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Publication numberUS5095972 A
Publication typeGrant
Application numberUS 07/515,047
Publication dateMar 17, 1992
Filing dateApr 26, 1990
Priority dateApr 27, 1989
Fee statusLapsed
Publication number07515047, 515047, US 5095972 A, US 5095972A, US-A-5095972, US5095972 A, US5095972A
InventorsKazuhiro Nakaguro
Original AssigneeSanden Corporation
Export CitationBiBTeX, EndNote, RefMan
External Links: USPTO, USPTO Assignment, Espacenet
Heat exchanger
US 5095972 A
Abstract
A heat exchanger includes a pair of header pipes, a plurality of heat-transfer tubes parallel to each other, a block provided at a position on a single or two or more heat transfer tubes between the header pipes and having at least one of an inlet port and an outlet port for a heat exchange medium. The block is freely located at a desired medial position between the header pipes as required. Since the inlet port or outlet port is located at an optimum position between the header pipes, connection of a pipe or tube thereto can be easily accomplished.
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Claims(15)
What is claimed is:
1. A heat exchanger comprising:
a pair of substantially parallel header pipes;
a plurality of substantially parallel heat-transfer tubes disposed between said header pipes, each said heat-transfer tube being connected to each of said header pipes; and
a block provided at a position between said header pipes and connected to at least one of said heat-transfer tubes, said block having at least one chamber therein communicating with said at least one heat-transfer tube and at least one of an inlet port and an outlet port for a heat exchange medium therein communicating with said at least one chamber.
2. The heat exchanger according to claim 1 further comprising a plurality of radiation fins attached to said heat-transfer tubes.
3. The heat exchanger according to claim 1, wherein said heat-transfer tubes are formed as flat tubes.
4. The heat exchanger according to claim 1, wherein said block has two chambers separated from each other and said inlet port communicates with one of said two chambers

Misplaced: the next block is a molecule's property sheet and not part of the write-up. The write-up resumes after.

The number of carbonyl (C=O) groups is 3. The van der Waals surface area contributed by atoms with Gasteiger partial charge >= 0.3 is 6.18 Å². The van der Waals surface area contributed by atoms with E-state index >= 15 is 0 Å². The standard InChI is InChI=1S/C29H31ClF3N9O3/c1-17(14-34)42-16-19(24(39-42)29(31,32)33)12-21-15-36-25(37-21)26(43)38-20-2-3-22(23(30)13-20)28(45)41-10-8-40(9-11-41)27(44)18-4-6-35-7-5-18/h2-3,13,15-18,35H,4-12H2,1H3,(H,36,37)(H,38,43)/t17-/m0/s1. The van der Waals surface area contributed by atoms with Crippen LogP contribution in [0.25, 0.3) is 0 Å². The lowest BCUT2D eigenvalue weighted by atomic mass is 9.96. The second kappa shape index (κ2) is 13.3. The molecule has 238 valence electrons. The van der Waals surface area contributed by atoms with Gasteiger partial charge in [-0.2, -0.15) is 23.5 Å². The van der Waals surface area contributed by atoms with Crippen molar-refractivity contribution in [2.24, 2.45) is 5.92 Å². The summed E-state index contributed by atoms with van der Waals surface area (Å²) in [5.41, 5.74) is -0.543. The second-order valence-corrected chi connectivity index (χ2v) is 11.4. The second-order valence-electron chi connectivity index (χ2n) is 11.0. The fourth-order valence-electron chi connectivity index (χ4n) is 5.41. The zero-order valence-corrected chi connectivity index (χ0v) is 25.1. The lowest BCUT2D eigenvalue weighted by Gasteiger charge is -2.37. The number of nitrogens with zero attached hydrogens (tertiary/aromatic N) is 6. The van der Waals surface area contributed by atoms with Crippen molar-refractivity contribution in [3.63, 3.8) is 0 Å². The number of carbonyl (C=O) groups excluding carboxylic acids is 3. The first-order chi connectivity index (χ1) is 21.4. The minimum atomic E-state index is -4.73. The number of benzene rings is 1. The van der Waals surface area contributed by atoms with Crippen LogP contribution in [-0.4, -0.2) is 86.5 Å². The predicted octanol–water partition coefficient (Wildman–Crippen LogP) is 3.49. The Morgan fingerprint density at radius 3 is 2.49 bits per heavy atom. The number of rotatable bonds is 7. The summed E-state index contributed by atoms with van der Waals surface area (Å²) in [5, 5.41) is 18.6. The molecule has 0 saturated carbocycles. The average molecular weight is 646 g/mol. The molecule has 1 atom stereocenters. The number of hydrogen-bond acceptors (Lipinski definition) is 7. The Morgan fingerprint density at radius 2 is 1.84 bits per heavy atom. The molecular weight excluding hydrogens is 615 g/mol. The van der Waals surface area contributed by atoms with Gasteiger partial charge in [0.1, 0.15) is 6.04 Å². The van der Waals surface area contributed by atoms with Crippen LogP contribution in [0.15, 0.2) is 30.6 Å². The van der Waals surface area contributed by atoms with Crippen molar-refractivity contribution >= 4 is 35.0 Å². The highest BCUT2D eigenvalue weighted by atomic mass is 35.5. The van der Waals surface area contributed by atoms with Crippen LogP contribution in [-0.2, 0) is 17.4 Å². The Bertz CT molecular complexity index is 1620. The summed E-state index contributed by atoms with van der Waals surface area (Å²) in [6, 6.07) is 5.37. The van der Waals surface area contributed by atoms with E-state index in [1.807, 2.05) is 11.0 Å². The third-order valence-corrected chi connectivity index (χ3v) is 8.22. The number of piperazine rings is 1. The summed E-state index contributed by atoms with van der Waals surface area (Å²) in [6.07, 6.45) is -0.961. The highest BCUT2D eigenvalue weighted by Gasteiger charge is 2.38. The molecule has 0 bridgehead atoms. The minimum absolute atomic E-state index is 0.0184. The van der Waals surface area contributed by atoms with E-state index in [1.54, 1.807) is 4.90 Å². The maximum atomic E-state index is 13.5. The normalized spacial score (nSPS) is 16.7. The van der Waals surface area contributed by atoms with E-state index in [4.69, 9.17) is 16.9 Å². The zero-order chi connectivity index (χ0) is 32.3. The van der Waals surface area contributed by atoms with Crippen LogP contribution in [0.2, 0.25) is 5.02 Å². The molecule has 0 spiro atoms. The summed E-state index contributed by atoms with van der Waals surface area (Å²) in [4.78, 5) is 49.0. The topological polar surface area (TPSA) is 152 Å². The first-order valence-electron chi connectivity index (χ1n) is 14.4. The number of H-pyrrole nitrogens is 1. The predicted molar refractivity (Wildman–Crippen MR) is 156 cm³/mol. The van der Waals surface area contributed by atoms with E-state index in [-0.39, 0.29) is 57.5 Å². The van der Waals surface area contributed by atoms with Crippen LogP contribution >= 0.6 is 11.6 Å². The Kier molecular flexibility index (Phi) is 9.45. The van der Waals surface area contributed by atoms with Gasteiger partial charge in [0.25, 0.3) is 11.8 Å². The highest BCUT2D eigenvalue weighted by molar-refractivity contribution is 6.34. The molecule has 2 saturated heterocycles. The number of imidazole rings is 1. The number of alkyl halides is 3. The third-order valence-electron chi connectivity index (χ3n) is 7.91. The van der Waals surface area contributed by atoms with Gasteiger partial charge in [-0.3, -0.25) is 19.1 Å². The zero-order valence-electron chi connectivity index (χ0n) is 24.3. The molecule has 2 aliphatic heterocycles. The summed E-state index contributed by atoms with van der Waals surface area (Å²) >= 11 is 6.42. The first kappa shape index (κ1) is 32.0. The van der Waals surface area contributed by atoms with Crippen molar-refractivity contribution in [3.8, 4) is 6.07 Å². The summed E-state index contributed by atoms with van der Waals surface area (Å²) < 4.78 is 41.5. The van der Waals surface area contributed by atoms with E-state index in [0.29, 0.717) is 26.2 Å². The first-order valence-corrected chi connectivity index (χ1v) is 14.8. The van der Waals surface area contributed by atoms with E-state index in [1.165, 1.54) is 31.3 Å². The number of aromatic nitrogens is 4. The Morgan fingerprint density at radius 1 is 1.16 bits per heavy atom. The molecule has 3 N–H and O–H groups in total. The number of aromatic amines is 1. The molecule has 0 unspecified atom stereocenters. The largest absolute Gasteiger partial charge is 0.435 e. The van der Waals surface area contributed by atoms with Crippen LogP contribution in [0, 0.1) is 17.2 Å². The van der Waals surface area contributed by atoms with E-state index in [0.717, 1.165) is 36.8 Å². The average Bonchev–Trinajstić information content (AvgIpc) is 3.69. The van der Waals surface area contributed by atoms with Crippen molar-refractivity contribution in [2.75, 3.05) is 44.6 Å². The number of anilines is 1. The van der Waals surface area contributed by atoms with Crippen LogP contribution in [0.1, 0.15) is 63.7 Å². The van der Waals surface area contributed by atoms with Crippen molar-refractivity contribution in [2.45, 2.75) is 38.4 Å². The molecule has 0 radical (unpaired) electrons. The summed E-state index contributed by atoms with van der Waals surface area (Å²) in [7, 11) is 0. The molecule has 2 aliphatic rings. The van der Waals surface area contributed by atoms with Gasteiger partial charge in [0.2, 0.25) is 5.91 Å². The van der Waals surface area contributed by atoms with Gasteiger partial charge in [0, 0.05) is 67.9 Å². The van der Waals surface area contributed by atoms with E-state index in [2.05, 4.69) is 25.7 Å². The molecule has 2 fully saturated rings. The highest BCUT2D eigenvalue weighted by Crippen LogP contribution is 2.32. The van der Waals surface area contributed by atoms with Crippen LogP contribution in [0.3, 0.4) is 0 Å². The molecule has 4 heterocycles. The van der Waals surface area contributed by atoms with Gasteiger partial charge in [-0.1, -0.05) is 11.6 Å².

5. The heat exchanger according to claim 1, wherein said block has two chambers separated from each other and said outlet port communicates with one of said two chambers.
6. The heat exchanger according to claim 1, wherein said block has two chambers separated from each other, an inlet port and an outlet port, wherein said inlet port communicates with one of said two chambers and said outlet port communicates with the other of said two chambers.
7. The heat exchanger according to claim 1, wherein said block has two chambers separated from each other, at least one of said heat-transfer tubes is connected to one side of said block and in communication with one of said two chambers, and at least one of said heat-transfer tubes is connected to the opposite side of said block and in communication with the other of said two chambers.
8. The heat exchanger according to claim 1, wherein said block has only one chamber.
9. The heat exchanger according to claim 1, wherein an inlet tube for said heat exchange medium is connected to one of said header pipes, said block has two chambers separated from each other, said outlet port communicates with one of said two chambers, and at least two of said heat-transfer tubes communicates with the other of said two chambers.
10. The heat exchanger according to claim 1, wherein an outlet tube for said heat exchange medium is connected to one of said header pipes, said block has two chambers separated from each other, said inlet port communicates with one of said two chambers, and at least two of said heat-transfer tubes communicates with the other of said two chambers.
11. A heat exchanger comprising:
a pair of tubular generally parallel header pipes having closed ends;
a plurality of generally parallel heat-transfer tubes disposed between said header pipes, each said heat-transfer tube being in fluid communication with said header pipes; and
a block positioned between said header pipes, said block comprising two hollow chambers separated by a wall, at least one heat-transfer tube being connected to one chamber and at least one other heat-transfer tube being connected to the other chamber, one of said block chambers including an inlet port and the other of said block chambers including an outlet port.
12. A heat exchanger comprising:
a pair of generally parallel tubular header pipes having closed ends;
a plurality of heat-transfer tubes extending between said header pipes and in fluid communication therewith; and
a hollow block positioned between said header pipes and fluidly coupled with at least two of said heat-transfer tubes.
13. The heat exchanger as set forth in claim 12 wherein said block is formed with an inlet or outlet port.